Posts Tagged ‘Season of the Dove’

There was a lunar eclipse the other night, or rather, very early in the morning, about 3 a.m. I didn’t wake up for this one, because I had heard, incorrectly, that it was to be merely a partial eclipse. Only after I missed it did I learn it had been a total. Oh, well. I’d stayed up for another total lunar eclipse just a few months ago.

That was Sunday night, May 15th. It had been raining off and on and the weather forecast called for cloudy skies and a chance for more rain. I prayed for the weather to clear. We needed rain, but couldn’t it let up for just a few hours? I wanted very much to watch this eclipse. It was to be a dress rehearsal for one that is to occur June 8, 2123. Yes, I said 2123, 101 years from now. Why, you might ask, would I be interested in an eclipse more than a century from now? Surely, I don’t intend to live that long, do I?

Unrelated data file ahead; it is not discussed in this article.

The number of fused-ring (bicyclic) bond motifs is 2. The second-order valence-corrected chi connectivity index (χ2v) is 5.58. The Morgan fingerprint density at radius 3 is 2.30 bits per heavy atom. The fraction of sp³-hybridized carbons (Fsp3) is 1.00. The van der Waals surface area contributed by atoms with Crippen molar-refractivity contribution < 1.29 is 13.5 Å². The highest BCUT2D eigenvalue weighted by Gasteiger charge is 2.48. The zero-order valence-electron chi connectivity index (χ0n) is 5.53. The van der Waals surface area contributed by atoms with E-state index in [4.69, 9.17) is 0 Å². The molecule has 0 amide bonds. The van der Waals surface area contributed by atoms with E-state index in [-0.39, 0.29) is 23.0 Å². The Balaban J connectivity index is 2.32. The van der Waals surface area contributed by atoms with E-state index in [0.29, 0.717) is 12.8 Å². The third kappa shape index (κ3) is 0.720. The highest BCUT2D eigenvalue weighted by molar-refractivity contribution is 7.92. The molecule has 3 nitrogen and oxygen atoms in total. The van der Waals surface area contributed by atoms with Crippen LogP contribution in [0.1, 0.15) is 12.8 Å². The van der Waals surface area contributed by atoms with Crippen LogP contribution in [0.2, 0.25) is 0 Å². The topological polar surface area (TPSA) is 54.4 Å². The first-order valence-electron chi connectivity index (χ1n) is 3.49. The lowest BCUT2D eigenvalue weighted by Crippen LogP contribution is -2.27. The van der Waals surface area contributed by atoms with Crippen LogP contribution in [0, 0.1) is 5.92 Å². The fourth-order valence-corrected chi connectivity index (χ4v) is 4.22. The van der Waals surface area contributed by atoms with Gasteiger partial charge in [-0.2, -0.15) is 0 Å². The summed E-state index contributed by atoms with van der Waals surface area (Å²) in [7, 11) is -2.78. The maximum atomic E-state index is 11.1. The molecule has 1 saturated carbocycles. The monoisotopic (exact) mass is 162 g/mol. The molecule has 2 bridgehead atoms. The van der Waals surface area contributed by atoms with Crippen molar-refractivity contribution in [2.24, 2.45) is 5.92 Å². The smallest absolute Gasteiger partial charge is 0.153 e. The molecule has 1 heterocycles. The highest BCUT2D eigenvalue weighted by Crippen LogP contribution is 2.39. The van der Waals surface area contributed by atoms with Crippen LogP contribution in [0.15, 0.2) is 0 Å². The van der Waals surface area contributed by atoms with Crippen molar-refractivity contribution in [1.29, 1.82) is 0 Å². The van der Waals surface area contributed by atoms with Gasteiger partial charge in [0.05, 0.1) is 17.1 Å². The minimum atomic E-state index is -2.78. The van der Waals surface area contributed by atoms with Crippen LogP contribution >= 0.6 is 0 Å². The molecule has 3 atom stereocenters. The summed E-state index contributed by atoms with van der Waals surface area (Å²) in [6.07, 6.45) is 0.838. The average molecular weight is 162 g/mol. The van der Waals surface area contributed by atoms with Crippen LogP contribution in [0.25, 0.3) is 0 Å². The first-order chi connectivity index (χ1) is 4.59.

No, I’m not likely to live another hundred years, but I hope my novels will.

Season of the Dove takes place in 2123. For a story to be interesting, the lives of the characters must be thrown into chaos. This happens when a Category 6 hurricane devastates North Florida, where I live. To date, the worst hurricane I’ve weathered was a Cat 2, and that was enough for me. The largest storm is rated Category 5, but in the next 100 years they’ll probably have to add additional categories. In this fictional future, the worst is Cat 7.

In the book, after things settle down a bit (Or do they?), I wanted a second crisis, a turning point for the novel. After I witnessed the Solar Eclipse of 2017, I thought a solar eclipse would be just the thing. I searched the internet, but unfortunately none were predicted in the US in the time frame of my story, even if I adjusted it by a year or two.